What is osteoarthritis?
Osteoarthritis, the most common form of arthritis, is a chronic, degenerative joint disease that affects mostly middle-aged and older adults. Osteoarthritis is characterized by the breakdown of joint cartilage and adjacent bone in the neck, lower back, knees, hips and/or fingers. The disease is also known as degenerative arthritis or degenerative joint disease.
What causes osteoarthritis?
Osteoarthritis can be classified as primary or secondary. Primary osteoarthritis has an unknown cause, while secondary osteoarthritis is caused by another disease, infection, injury or deformity. Osteoarthritis is characterized by the breakdown of cartilage in the joint and adjacent bone. As the cartilage wears down, the bone ends may thicken, forming bony growths or spurs that interfere with joint movement. In addition, bits of bone and cartilage may float in the joint space and fluid-filled cysts may form in the bone, limiting joint movement. Several risk factors are associated with osteoarthritis, including the following:
Slight joint defects or double-jointed ness (laxity) and genetic defects may contribute to the development of osteoarthritis.
Excessive weight can put undue stress on such joints as the knees over time.
Significant injury to a joint, such as the knee, can later result in osteoarthritis. Injury may also result from repeated overuse or misuse over a period of time.
What are the symptoms of osteoarthritis?
The most common symptom of osteoarthritis is pain after overuse of a joint or prolonged inactivity of a joint. The most common joints affected by osteoarthritis include the hips, knees, fingers, feet and spine. Symptoms of osteoarthritis usually develop slowly over many years. The following are the most common symptoms of osteoarthritis. However each individual may experience symptoms differently. Symptoms may include
- Joint pain
- Joint stiffness, especially after sleeping or inactivity
- Limited joint movement as the disease progresses
- Grating of joints when moved (in more advanced stages of osteoarthritis) as the cartilage wears away
- Back pain
- Weakness in an arm or leg (in more advanced stages)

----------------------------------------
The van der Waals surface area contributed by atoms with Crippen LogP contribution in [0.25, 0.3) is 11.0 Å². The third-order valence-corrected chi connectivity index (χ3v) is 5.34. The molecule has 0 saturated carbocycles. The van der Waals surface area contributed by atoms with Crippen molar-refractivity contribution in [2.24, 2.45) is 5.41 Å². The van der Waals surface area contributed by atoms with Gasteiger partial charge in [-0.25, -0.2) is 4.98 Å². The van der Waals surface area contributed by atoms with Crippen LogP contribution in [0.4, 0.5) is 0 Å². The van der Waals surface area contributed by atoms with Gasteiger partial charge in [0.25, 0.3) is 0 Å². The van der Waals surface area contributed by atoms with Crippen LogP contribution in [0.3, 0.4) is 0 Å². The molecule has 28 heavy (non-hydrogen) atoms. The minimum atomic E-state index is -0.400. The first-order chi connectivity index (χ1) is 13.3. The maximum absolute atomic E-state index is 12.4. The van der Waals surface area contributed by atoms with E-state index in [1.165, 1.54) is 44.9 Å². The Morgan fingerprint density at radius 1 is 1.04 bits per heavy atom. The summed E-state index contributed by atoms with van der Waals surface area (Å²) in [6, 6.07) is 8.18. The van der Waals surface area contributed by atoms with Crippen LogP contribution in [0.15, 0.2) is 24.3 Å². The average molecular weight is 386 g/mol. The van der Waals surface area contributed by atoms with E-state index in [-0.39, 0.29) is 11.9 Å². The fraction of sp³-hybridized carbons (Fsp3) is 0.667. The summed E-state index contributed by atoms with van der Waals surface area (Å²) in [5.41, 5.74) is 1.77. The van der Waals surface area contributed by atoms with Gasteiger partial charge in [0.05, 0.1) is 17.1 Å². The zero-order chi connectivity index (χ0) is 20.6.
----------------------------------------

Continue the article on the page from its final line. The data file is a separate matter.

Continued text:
The symptoms of osteoarthritis may resemble other medical conditions or problems. Always consult your physician for a diagnosis.
How is osteoarthritis diagnosed?
In addition to a complete medical history and physical examination, diagnostic procedures for osteoarthritis may include the following:
A diagnostic test which uses invisible electromagnetic energy beams to produce images of internal tissues, bones and organs onto film.
This involves a removal of fluid from the swollen bursa to exclude infection or gout as possible causes.
Treatment for osteoarthritis:
Specific treatment for osteoarthritis will be determined by your physician based on:
- Your age, overall health and medical history
- Extent of the condition
- Your tolerance for specific medications, procedures and therapies
- Expectation for the course of the condition
- Your opinion or preference
The goals of treatment for osteoarthritis are to reduce joint pain and stiffness, and improve joint movement. Treatment may include:
Regular aerobic exercise and stretching/strengthening exercises may help reduce the symptoms of and pain associated with osteoarthritis.
Treating the affected joint with heat may help reduce pain.
Physical and Occupational therapy
Physical and occupational therapy may help to reduce joint pain, improve joint flexibility when performing daily activities and reduce joint strain.
Maintaining your recommended weight or losing weight (if overweight) may help to prevent or reduce the symptoms of osteoarthritis.
Medication for specific symptoms may include pain relievers (in pill form or topical cream) and anti-inflammatory medications, if inflammation is present.